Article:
President Reagan traveled by helicopter to this two-fisted city today in search of support for his New Federalism program and a more presidential image to hoist him above the troubles of the economy and bleak GOP prospects in the fall elections.

Reagan, seeming to enjoy the lifting of a usually heavy veil of security, toured this city with colorful Mayor William Donald Schaefer, visited a job-training center and viewed the city's revitalized Inner Harbor project through a coin-operated telescope on the top floor of the city's World Trade Center.

The theme of a speech Reagan gave to the National Association of Counties convention here was that "federal intrusiveness" in local affairs had created more problems than it had solved. But on his tour he learned that Baltimore's revitalization was accomplished with a heavy injection of federal grants--some from programs his administration has attempted to eliminate or cut back.

While Reagan lambasted a "fat" and "swollen" federal government, he generally avoided the hard-line denouncements of Democrats as big spenders and the defensive reaction to their charge that he is uncaring about the poor that have characterized his speeches of late.

And, he did not make his usual predictions about a quick recovery of the economy, talking instead about the "individual pluck and mettle" that Americans have drawn on to carry them through adversity.

As a parable for the nation, he told the "story of courage" of J. R. Richard, the Houston Astros' pitcher who was partially paralyzed after a stroke two years ago. Reagan said Richard had demonstrated "the kind of American spirit that we all must tap to continue our struggle for national renewal" when he pitched a few innings for a Houston rookie-league farm team recently.

Aides are increasingly concerned that Reagan's political prestige will be chewed up in the fall elections. They are groping for ways to put distance between him and the fray and are emphasizing his long-range initiatives to renew the nation.

In plugging his New Federalism proposal for shifting control of federal programs to state and local governments--"an epic struggle to restore the governmental balance," he called it--Reagan quoted from Jefferson, Madison and Baltimore's favorite literary son, H. L. Mencken.

The conservative president also borrowed, without noting the source, from a 1968 comment of revolutionary Eldridge Cleaver, saying, "Federal intrusiveness has become part of the problem, not the solution."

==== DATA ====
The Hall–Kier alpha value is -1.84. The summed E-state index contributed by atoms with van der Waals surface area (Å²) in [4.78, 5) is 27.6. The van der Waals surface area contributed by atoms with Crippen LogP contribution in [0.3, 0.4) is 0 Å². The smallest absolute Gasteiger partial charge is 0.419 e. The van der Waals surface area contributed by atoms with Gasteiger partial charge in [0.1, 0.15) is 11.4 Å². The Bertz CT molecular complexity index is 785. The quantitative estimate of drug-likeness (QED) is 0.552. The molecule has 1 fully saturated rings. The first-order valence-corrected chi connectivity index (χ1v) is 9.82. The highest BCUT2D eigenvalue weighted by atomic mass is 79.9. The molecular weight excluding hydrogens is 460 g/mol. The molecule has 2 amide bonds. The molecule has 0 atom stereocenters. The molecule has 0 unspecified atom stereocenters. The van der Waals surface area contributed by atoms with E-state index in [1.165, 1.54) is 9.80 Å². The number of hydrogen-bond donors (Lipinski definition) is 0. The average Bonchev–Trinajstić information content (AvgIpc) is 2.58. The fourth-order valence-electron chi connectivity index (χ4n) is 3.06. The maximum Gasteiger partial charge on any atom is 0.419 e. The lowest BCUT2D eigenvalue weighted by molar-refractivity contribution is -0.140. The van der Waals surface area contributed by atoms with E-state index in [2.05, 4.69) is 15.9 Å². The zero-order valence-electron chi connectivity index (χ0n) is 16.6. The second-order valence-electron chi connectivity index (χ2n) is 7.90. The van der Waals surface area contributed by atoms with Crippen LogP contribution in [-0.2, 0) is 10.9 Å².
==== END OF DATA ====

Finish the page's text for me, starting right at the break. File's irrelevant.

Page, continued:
But if the emphasis and message were somewhat altered, the basic Reagan style was not. After Schaefer found a quarter and coaxed Reagan to look at the city through the coin-operated telescope, a reporter asked what he saw.

"The Russians are coming," Reagan quipped.

Clearly fond of the prickly Schaefer and impressed by the Democrat's skill and dedication, Reagan told a luncheon audience at the World Trade Center, "I just propositioned the mayor here and asked him if I could have him for two years' detached service in the South Bronx.

"We want to save the federal programs that have worked," he said. "But much of what the federal government has tried in good conscience to accomplish has not worked."

When Reagan left a bindery that is used as a youth training facility, he boasted about how Washington had had no role in it and how it was an example of what he hopes to accomplish with his tax abatement proposal for urban Enterprise Zones.

Reporters then pointed to the sign showing that some of the funds to get the project going had come from the federal government--from the Economic Development Administration of the Commerce Department, which the Reagan administration has tried hard to abolish.

Reagan acknowledged later, in his speech to the county officials, that the Inner Harbor project had been heavily subsidized by the federal government, but he said that in the future, 95 percent of the funds would come from private enterprise.

"We're urging the private sector to get more actively involved in job training and urban development," Reagan said, and then paraphrased Calvin Coolidge, whom he has praised since taking office: "The business of business is America."

But Reagan's zeal to curb federal social spending and his hope that business can pick up the costs have caused governors, mayors, and county executives, whose power he seeks to enhance, to greet the New Federalism proposals skeptically.

Before his speech today, the county officials meeting here rejected an effort by their leadership to endorse the proposal.

The White House was stung when Sen. David F. Durenberger (R-Minn.), whose subcommittee will probably handle major portions of the bill, criticized it as "baloney."

Under Reagan's plan, state and local governments could continue under their direct control about 30 education, health, community development and transportation programs or use the money other purposes.

At the same time, the federal government would assume full costs and responsibility for Medicaid and continue to run the food-stamps program. The states would assume full responsibility for Aid to Families with Dependent Children, whose costs the states and the federal government now share.